Objective: The aim of this study was to determine the ideal circulation time of fluorine-18 fluorodeoxyglucose (18F-FDG) in order to detect and quantify atherosclerotic plaque inflammation with PET computed tomography (CT) imaging.
Methods: Fifteen patients underwent multiple time-point imaging at ∼60, 120, and 180 min after 18F-FDG administration. For each time point, global assessment of aortic and carotid 18F-FDG uptake was determined qualitatively by visual assessment and semiquantitatively by calculation of the mean and maximum standardized uptake values (SUV) and the corresponding target-to-background ratio (TBR).
Results: Delayed imaging achieved significant improvement in visualization of atherosclerotic plaque inflammation [Friedman’s χ2 statistic (d.f.=2, n=15)=24.13, P<0.001, Kendall’s W=0.80]. This observation was confirmed by semiquantitative image analysis. At 1 h, the aortic and carotid SUVmean-calculated TBR was 1.05 [95% confidence interval (CI)=0.98, 1.11] and 0.88 (95% CI=0.81, 0.96), respectively. At 3 h, the TBR significantly increased to 1.57 (95% CI=1.28, 1.86; P=0.001) for the aorta and to 1.61 (95% CI=1.36, 1.87; P<0.001) for the carotid arteries. SUVmax-calculated TBRs showed a similar increase over time.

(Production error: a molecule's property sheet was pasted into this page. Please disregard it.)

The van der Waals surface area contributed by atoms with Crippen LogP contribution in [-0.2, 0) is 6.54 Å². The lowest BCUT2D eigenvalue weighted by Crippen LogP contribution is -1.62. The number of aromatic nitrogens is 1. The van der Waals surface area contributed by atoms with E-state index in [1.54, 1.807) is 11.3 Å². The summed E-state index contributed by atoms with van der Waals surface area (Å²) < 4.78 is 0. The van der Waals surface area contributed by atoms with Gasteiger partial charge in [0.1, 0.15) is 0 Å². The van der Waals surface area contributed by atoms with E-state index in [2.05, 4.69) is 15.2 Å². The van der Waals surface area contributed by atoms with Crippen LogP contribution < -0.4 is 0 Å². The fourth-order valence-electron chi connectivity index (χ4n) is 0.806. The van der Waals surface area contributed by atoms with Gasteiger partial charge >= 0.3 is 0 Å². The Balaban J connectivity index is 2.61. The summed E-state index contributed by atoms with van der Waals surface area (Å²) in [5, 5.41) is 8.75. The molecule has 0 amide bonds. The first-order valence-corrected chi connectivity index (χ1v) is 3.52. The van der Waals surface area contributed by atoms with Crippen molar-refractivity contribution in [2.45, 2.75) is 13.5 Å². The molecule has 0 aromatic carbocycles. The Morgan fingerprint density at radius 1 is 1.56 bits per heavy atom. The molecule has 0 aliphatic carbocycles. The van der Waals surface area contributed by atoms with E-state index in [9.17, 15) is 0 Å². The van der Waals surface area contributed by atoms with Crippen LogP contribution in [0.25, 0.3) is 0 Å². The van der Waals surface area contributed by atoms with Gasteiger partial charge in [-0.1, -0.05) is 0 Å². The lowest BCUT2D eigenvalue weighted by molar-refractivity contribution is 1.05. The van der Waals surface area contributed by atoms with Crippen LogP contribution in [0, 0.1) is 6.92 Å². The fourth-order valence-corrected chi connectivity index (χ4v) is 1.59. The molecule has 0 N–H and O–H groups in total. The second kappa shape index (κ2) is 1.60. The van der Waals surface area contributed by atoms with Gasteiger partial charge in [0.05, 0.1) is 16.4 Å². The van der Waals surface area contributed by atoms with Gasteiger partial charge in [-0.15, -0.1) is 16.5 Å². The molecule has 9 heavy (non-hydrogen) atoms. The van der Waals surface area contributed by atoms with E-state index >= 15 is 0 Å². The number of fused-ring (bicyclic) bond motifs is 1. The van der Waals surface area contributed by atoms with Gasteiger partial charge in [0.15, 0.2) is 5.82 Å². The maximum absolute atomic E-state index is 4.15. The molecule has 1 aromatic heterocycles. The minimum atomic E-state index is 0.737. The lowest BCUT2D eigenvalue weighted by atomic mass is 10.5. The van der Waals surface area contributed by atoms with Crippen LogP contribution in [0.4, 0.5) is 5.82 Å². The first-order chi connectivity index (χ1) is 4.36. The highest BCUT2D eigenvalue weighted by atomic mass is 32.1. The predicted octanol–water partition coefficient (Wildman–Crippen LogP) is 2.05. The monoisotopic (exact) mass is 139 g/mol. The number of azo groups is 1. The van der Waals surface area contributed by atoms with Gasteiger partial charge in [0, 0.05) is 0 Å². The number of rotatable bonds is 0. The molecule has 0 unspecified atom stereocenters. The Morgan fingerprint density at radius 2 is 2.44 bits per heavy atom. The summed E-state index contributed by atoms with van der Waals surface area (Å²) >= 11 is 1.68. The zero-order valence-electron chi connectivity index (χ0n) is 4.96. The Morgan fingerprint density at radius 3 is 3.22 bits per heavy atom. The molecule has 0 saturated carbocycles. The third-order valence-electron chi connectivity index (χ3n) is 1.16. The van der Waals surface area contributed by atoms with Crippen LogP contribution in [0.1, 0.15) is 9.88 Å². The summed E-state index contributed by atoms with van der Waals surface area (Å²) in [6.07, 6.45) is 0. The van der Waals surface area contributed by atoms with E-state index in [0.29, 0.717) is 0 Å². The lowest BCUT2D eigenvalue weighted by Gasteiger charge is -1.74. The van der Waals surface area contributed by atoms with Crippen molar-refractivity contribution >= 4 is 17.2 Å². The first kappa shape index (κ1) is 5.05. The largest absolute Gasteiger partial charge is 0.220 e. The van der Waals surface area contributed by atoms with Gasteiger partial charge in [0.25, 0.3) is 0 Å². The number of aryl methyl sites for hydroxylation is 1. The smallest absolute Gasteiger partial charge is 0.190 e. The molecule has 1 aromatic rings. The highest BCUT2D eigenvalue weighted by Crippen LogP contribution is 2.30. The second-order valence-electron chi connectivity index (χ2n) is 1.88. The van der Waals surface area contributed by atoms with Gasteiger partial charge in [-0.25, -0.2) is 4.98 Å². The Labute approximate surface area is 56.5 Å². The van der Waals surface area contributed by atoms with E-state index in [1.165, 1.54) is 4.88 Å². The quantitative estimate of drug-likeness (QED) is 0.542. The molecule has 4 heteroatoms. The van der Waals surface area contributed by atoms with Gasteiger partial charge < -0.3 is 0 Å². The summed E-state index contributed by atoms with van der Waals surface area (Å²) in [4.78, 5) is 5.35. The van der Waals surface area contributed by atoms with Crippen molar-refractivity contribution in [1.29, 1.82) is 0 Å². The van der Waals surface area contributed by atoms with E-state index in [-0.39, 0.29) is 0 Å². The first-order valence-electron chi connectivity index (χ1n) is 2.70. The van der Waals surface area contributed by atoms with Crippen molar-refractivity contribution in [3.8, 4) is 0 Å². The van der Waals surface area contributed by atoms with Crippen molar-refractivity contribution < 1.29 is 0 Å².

Conclusion: One- and 2-h 18F-FDG PET CT imaging is suboptimal for global assessment of atherosclerotic plaque inflammation compared with imaging at 3 h. Our data support the utilization of 3-h delayed imaging to obtain optimal data for the detection and quantification of atherosclerotic plaque inflammation in human arteries.